The six days between new and old year in Aingeal were a time of feasting and family.
Gwen was more than happy to feast. She’d rather spend less time helping her brother Cadfael shop instead of eating.
Until Tierney Nolan walked in and stole her heart.
Unfortunately, Gwen had no hope of more, not when Nolan’s family had nothing to offer the Dana and every reason to want her to go away.
By Meyari McFarland
Gwen held the door for Cadfael, sighing as her persnickety little brother immediately curled his lip at the smell of spices and meat flooded over them. A wave of warm air billowed around them, steaming in the frosty air outside. Sweat beaded Gwen’s forehead. Caddie sighed as if the heat was wonderful. He tugged his carefully embroidered shawl higher on his shoulders before stepping into the shop, two-yard wide kilts clutched close to his hips so that they wouldn’t brush against anything.
The meat shop was packed, no surprise given that there was just one clerk behind the counter, a young man about Gwen’s age. Overhead, the rafters were draped with cured sausages that dangled temptingly. Too high for either Gwen or Caddie to reach but not impossible for a tall woman. Gwen barely glanced up at them. She’d need a ladder to reach them.
Last time she’d been by the shop, owned by a friend of the family who’d known Great-Grandmother Anwyn before she’d given up piracy and turned respectable, the counters had been arranged in a line across the far end of the big room. You had to ask to see anything behind the heavy wooden counter which always meant long lines and higher prices as people bid against you to get your cut.
Since then they’d rearranged, creating a U so that people could see the meat, fresh, cured, ground, sliced, arranged under expensive glass in frames to protect it. Arranged on leafy beds of cabbage, the meat looked delectable even to Gwen. She had no idea how good any of it was. Cooking had never been a skill Gwen learned. She only ate food, not prepared it.
The midwinter meals held on the six days that had no year were always feasts. Tomorrow’s dinner was traditionally the one where people cooked sausages and potatoes with creamy cornmeal mush seasoned by either sweet or savory spices. Gwen had already, carefully, mildly, suggested that they use savory spices. She’d gotten flat stares from Father, Caddie and even little nine year old Andros. Honestly, that was probably why she’d been detailed to escort Caddie on his shopping trip, to remind her to keep her nose out of the kitchen.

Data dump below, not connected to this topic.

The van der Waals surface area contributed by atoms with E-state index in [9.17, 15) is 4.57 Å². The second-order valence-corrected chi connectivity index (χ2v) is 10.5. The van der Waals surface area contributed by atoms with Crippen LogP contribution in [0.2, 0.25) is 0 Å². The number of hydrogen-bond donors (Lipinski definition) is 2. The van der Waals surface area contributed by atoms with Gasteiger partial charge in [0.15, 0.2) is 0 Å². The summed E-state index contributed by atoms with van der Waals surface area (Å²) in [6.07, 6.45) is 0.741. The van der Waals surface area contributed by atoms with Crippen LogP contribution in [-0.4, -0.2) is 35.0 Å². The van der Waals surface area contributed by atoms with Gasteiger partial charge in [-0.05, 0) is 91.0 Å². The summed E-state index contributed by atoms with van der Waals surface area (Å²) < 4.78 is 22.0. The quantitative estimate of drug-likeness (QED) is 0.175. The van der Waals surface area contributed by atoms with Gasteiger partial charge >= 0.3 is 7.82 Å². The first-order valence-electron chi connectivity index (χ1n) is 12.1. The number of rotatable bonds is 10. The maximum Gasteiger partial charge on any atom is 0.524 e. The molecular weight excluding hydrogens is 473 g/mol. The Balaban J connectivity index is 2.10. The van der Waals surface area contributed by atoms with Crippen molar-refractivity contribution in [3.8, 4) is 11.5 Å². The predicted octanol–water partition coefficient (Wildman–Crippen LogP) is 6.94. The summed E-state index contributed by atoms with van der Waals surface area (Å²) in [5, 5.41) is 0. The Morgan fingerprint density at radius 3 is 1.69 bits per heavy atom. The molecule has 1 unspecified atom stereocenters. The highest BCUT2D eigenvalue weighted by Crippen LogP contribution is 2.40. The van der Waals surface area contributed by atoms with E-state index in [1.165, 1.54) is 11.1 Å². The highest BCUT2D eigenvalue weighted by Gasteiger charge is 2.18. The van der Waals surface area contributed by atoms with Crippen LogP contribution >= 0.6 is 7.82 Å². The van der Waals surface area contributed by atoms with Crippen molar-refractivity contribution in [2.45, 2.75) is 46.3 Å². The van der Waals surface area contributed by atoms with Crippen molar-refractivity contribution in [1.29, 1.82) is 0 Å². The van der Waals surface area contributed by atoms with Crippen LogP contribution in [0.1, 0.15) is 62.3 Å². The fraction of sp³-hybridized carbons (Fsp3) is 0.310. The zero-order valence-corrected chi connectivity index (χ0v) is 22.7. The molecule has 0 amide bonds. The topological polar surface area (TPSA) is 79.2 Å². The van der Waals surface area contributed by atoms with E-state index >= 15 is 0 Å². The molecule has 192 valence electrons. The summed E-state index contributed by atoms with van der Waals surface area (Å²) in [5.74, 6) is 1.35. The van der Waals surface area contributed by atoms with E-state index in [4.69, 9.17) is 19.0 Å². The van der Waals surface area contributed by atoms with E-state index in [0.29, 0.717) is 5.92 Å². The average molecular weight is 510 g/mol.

Between the new counters and the door was a small hoard of men in voluminous kilts and lacy shawls, all of them shopping for the holiday meal with a sister, aunt or their mother in tow. Most of their kilts were much smaller than Caddie’s, only a yard or so across at the base. Not a surprise. Caddie’s love of fashion pushed him to wear things that most men considered beautiful but impossible to bear.
A fair number of the men took one look at Caddie’s lace-bedecked kilt and clutched their kilts to keep from brushing up against him. Those who didn’t backed away from the counters so that Caddie had a clear look at what was for sale. Which was probably why Caddie had been sent to purchase their meat. He always impressed people, if not with his excessively fussy clothes then with the sharp edge of his tongue.
“You know what we’re supposed to get?” Gwen asked. She carefully kept her toes out of reach of the lace on the hem of Caddie’s kilt. The last thing she wanted was for Caddie to get boot marks on the lace. He had an uncanny ability to tell whose boot had done the deed.
“Didn’t you listen?” Caddie snapped. His glare could have stripped tar off their family’s ship hulls.
“No,” Gwen admitted. She grinned straight into his glare, rocking on her toes simply because she knew that it would make him huff at her. “I’m only here to open doors and carry things. As I was told.”
Caddie didn’t huff. He rolled his eyes and then waited, not at all patiently, as a pretty young clerk with freckle dusted skin and deep blue eyes nicely complimented by the simple white shop cap covering his white-blond hair finished one customer and then turned to smile brightly at him. If the smile was a bit brittle and his hands trembled, well, sterner people than him had quailed facing down Dana Cadfael in his full finery.
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